We left our caravan at the cute campsite at Crayfish Creek, surrounded by bushland, and we drove off to Stanley, a little town in North-West Tasmania. The main attraction is a natural wonder – The Nut. The unusual hill above the ocean is a result of volcanic activity millions of years ago. We took the chairlift to the top of the hill and walked the 2KM round trip, fighting off the blasting wind at the top which threatened to blow the children away. Stunning views of the bay, white beaches and turquoise water – one of those places that wherever you look it is absolutely breathtaking and you have to take just one more photo, and then another one.
Down at the shop we spoiled everyone with a hot chocolate to bring our body’s temperature back to normal after the freezing icy cold up there plus on the way down on the chairlift. While the kids were asleep in the car, we drove around Rocky Cape National Park, which offers unusual rock formation on the surrounding cliffs and by the water.
The following day, we felt like we would be rushing if we hook up the van and kept going, so we decided to stay, regardless of not having any reception or internet onsite. Even better! We spent half a day at the caravan park and there is always plenty to do – play at the playground, eat raspberries straight off the bush, and ride our bikes.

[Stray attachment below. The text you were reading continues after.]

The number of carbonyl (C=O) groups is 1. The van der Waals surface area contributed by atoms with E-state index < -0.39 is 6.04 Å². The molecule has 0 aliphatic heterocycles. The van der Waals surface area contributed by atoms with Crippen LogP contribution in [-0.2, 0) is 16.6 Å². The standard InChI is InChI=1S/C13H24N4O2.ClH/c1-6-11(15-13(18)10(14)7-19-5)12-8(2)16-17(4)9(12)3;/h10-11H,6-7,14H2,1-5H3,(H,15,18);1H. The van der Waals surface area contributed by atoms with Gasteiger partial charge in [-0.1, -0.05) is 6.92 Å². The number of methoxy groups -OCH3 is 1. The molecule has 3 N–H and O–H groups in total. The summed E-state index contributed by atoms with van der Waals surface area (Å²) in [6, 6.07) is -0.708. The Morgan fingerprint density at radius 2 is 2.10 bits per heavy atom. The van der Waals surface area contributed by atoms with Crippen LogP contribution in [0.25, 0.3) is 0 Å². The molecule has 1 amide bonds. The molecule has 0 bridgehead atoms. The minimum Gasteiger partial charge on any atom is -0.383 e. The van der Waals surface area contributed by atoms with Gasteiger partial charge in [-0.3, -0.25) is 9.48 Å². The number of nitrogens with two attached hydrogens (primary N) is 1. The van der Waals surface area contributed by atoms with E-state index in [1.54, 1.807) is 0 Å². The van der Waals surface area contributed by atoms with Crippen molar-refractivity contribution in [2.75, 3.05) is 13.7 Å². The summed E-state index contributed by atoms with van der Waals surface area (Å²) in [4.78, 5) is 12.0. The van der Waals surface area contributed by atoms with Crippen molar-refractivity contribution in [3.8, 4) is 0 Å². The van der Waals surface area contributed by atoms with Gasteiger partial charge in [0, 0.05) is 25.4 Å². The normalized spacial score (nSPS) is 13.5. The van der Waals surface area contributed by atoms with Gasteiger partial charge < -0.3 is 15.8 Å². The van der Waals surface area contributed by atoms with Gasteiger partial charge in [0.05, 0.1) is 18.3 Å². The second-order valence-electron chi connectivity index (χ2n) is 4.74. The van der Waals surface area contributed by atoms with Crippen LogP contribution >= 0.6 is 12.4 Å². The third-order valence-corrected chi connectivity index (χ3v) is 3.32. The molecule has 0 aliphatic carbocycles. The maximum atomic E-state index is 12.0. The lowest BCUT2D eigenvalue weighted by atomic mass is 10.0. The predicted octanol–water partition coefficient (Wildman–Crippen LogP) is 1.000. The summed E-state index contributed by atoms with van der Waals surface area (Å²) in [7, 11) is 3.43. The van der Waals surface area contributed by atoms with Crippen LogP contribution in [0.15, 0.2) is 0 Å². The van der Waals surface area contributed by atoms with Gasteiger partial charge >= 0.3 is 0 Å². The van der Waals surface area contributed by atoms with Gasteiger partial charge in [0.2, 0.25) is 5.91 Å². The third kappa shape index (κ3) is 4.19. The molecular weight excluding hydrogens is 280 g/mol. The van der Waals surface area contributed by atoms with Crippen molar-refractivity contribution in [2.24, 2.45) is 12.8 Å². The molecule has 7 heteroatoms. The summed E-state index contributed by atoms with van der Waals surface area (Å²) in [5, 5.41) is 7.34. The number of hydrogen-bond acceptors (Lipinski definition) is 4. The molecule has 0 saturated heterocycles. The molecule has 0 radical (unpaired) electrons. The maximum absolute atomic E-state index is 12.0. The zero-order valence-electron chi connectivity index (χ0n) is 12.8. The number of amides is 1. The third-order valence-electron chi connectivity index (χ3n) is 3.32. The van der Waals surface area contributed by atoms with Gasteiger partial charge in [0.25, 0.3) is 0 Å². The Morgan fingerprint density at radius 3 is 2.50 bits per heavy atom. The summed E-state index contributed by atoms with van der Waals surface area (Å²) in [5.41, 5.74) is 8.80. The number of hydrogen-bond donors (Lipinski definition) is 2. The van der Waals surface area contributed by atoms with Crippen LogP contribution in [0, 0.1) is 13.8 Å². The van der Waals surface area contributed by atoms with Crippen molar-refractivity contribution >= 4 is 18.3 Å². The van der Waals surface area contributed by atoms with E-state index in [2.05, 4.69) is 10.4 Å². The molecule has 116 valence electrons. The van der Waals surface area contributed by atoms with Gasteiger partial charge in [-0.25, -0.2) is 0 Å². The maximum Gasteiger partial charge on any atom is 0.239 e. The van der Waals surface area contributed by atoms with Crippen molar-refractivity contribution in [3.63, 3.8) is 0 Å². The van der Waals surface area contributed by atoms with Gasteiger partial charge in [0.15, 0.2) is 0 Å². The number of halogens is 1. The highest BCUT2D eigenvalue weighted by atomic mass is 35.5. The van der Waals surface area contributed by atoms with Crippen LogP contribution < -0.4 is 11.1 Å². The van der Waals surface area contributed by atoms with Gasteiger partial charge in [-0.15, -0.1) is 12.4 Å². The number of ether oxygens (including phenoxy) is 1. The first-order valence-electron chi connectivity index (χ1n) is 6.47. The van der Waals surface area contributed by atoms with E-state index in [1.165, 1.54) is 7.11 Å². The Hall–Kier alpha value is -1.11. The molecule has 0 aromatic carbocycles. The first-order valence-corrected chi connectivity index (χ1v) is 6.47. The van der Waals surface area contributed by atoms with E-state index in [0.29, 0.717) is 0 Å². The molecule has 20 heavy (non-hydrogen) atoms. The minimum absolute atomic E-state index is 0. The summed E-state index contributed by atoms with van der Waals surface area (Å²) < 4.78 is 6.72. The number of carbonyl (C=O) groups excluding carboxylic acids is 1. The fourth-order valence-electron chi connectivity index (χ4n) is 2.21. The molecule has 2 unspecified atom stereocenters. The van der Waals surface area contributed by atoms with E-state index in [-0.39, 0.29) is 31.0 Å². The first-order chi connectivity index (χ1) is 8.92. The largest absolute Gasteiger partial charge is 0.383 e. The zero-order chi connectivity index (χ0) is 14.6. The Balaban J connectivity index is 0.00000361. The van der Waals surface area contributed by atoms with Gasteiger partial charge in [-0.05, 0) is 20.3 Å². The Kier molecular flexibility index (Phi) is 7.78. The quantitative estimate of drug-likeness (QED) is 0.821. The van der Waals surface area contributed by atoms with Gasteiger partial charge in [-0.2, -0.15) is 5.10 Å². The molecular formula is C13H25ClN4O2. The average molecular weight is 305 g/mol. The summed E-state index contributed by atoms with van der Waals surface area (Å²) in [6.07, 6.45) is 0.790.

Eventually we got into the car and headed off to the western tip of the island. They say the wind on the western side is super strong because it travels over the ocean for thousands of kilometers without meeting any resistance from land mass, until it hits the Tasmanian shores. The wind also brings high swell, and the beach at Marrawah is well known for that. It’s the most westerly town in Tasmania with reputedly the cleanest air in the world. It’s known in the surfing world for its outstanding big wave surf which, in extreme weather, has produced waves reaching 19 metres! We were a little disappointed seeing only 3-5 metre waves, but we didn’t really complain.
Next stop was Arthur River with a nice boardwalk named The Edge of The World overlooking the ocean and plenty of waves coming from all different directions, as the river meets the ocean. We wrapped up the tour and went back to the campsite ticking off another lovely day in Van Diemen’s Land.